Pledges are received from followers based at least in part on the polling (304). For example, users 100 can respond to the polling by committing to attend a performance of a particular vendor 101 (e.g., a specific local band) at a venue associated with a particular merchant 103. In some implementations, when a follower makes a pledge, information associated with the pledge can be generated and associated with the follower. For example, an entry can be automatically posted to the follower's news feed in a social network, e.g., "I just pledged to attend an upcoming performance of Example Band in my area." In some implementations, pledges can be presented or used in ways other than those associated with social networks, such as by email, by telephone, be messaging (e.g., texting, SMS etc.), or by user entry on a web page. In some implementations, pledges that are received can include conditions selected by the user, such as cost ranges (e.g., including a maximum price) or geographic conditions (e.g., will only attend a concert within a 25-mile radius). Pledges can also include the number of people in the follower's party, such as if the follower plans to attend the performance with (and buy tickets for) friends or family.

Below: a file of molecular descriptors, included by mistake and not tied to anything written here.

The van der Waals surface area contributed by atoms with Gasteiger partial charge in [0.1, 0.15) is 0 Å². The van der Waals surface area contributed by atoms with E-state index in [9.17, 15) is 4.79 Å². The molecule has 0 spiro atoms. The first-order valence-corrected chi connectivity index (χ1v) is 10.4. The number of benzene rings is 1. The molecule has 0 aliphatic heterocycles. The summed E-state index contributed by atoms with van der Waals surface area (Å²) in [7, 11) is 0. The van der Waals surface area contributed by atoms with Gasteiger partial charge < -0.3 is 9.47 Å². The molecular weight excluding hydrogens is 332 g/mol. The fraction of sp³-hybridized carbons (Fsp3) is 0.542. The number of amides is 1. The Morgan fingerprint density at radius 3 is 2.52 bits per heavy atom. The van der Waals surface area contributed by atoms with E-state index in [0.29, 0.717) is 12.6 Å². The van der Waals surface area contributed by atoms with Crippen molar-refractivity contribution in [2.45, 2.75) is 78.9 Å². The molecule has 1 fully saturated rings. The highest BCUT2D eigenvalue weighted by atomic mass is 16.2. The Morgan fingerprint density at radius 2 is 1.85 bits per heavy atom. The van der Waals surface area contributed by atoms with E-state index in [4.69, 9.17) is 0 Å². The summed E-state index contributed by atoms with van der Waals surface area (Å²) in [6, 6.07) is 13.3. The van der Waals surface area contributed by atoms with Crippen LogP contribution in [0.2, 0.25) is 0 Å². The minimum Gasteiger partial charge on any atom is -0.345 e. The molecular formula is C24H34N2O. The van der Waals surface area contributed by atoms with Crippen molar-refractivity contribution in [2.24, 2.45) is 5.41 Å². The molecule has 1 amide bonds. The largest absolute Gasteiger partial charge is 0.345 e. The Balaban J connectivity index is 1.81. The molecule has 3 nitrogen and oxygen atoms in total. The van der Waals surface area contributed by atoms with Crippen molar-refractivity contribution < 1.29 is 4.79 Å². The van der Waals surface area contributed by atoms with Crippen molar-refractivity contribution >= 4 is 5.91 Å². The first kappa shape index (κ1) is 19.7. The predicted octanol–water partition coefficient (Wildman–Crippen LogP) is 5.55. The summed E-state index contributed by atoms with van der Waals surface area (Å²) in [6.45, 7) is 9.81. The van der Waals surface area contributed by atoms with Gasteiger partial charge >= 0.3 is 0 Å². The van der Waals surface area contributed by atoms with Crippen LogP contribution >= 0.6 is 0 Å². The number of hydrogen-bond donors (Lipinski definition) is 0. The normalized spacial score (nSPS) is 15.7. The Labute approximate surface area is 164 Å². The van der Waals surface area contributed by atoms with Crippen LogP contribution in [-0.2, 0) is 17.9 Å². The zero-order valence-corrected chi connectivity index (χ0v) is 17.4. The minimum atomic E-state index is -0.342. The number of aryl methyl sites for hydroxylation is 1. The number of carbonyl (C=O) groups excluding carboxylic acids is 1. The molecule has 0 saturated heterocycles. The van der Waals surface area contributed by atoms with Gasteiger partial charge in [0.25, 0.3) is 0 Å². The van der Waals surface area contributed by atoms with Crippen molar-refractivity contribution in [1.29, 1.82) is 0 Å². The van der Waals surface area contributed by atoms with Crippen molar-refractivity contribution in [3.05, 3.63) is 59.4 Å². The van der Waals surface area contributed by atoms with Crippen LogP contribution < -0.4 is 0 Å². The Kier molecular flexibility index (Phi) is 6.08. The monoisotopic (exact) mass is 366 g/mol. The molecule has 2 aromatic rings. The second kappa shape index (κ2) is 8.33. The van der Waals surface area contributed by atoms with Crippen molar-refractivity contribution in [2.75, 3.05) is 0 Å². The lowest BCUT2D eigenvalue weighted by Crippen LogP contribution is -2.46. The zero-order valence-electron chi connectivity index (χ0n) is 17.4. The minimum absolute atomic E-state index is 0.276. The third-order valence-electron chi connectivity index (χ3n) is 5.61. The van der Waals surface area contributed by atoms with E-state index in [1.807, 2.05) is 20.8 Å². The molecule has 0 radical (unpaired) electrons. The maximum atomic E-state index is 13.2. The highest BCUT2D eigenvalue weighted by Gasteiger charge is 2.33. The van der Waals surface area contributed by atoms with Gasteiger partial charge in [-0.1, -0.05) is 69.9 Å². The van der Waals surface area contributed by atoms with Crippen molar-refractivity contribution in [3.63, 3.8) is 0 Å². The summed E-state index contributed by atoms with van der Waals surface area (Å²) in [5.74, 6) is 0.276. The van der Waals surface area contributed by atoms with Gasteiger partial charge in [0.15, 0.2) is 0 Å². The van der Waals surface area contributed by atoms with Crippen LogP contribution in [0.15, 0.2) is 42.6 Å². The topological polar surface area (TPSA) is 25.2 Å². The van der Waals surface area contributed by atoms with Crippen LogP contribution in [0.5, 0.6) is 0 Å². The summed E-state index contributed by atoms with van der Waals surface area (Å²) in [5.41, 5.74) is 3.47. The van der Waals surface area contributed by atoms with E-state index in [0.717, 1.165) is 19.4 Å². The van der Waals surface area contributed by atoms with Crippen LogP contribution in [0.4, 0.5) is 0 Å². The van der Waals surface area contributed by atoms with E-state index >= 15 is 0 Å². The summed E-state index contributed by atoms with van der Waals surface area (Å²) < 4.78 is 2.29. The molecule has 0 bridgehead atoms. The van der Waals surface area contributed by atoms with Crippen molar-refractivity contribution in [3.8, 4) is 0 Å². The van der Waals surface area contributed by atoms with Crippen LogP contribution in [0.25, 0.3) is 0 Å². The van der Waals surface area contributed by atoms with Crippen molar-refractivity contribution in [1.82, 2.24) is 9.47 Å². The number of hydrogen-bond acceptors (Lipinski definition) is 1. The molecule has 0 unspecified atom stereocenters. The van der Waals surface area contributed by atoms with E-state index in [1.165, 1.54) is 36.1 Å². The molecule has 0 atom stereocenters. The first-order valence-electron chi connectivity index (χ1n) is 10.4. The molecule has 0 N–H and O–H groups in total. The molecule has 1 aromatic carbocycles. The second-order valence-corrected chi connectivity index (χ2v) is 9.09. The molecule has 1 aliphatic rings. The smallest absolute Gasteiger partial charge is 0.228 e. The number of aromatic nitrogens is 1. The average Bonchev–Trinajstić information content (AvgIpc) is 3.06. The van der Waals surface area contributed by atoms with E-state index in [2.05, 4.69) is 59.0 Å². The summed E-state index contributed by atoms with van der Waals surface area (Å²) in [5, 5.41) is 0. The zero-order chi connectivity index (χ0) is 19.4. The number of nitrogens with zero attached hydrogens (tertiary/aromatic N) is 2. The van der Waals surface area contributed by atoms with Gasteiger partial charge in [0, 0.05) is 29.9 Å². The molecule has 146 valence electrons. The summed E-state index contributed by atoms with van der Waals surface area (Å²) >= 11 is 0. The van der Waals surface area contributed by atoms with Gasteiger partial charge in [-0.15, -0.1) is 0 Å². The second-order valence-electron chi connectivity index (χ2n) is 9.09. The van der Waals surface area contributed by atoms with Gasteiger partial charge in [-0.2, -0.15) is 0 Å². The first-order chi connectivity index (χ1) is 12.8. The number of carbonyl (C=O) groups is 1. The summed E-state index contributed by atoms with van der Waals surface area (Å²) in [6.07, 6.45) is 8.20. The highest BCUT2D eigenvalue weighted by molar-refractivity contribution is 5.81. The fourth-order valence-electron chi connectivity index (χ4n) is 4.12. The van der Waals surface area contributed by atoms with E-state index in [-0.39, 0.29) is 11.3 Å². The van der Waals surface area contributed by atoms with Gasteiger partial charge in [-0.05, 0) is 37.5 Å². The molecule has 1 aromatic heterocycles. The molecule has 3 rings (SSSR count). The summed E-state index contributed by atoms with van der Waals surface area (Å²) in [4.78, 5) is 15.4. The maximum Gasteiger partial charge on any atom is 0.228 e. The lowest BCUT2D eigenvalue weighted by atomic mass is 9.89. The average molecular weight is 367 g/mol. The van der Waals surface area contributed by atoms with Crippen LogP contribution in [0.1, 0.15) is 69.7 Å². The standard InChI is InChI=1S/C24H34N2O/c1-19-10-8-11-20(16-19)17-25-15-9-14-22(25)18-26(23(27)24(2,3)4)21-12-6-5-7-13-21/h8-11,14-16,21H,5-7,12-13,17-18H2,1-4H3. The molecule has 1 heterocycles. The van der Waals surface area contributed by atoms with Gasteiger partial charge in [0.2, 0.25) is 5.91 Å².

In some implementations, a user interface associated with the vendor can be provided for the receipt of pledges from followers. For example, the user interface can provide sponsored content about the vendor (e.g., an advertisement associated with the band) to users (e.g., followers of a band). The sponsored content can include, for example, images, audio and/or video bites of the vendor, e.g., the band for which pledges are being received.
 The preceding steps can occur repeatedly over time for several followers of one or more different vendors. For example hundreds or thousands or more fans of various bands can each make pledges to attend performances of one or more bands, or make pledges to consume products or services or attend events of other kinds.